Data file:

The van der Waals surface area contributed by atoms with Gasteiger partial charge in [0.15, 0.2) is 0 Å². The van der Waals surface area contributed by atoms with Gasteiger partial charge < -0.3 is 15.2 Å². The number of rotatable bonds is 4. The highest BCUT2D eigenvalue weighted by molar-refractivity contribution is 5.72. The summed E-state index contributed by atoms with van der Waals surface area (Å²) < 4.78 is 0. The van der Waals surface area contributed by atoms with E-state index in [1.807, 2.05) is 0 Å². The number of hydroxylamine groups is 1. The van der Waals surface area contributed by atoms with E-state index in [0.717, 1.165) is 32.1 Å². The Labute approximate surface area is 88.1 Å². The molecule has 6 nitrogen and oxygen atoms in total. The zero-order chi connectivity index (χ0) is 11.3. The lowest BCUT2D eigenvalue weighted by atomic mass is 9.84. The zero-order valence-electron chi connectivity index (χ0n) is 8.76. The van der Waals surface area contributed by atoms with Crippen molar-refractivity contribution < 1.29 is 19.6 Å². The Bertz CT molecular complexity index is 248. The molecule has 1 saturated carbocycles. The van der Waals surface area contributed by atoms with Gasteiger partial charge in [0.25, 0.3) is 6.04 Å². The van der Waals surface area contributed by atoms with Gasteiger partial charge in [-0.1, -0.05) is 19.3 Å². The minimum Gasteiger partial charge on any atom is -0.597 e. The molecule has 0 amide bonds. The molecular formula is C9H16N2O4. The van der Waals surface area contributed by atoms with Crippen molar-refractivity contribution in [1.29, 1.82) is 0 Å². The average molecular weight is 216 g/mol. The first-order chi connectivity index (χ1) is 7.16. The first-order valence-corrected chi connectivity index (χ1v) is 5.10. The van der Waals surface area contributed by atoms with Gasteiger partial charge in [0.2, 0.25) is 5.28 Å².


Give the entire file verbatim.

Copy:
The van der Waals surface area contributed by atoms with Gasteiger partial charge in [0.15, 0.2) is 0 Å². The van der Waals surface area contributed by atoms with Gasteiger partial charge < -0.3 is 15.2 Å². The number of rotatable bonds is 4. The highest BCUT2D eigenvalue weighted by molar-refractivity contribution is 5.72. The summed E-state index contributed by atoms with van der Waals surface area (Å²) < 4.78 is 0. The van der Waals surface area contributed by atoms with E-state index in [1.807, 2.05) is 0 Å². The number of hydroxylamine groups is 1. The van der Waals surface area contributed by atoms with E-state index in [0.717, 1.165) is 32.1 Å². The Labute approximate surface area is 88.1 Å². The molecule has 6 nitrogen and oxygen atoms in total. The zero-order chi connectivity index (χ0) is 11.3. The lowest BCUT2D eigenvalue weighted by atomic mass is 9.84. The zero-order valence-electron chi connectivity index (χ0n) is 8.76. The van der Waals surface area contributed by atoms with Crippen molar-refractivity contribution < 1.29 is 19.6 Å². The Bertz CT molecular complexity index is 248. The molecule has 1 saturated carbocycles. The van der Waals surface area contributed by atoms with Gasteiger partial charge in [0.25, 0.3) is 6.04 Å². The van der Waals surface area contributed by atoms with Gasteiger partial charge in [-0.1, -0.05) is 19.3 Å². The minimum Gasteiger partial charge on any atom is -0.597 e. The molecule has 0 amide bonds. The molecular formula is C9H16N2O4. The van der Waals surface area contributed by atoms with Crippen molar-refractivity contribution in [1.29, 1.82) is 0 Å². The average molecular weight is 216 g/mol. The first-order chi connectivity index (χ1) is 7.16. The first-order valence-corrected chi connectivity index (χ1v) is 5.10. The van der Waals surface area contributed by atoms with Gasteiger partial charge in [0.2, 0.25) is 5.28 Å².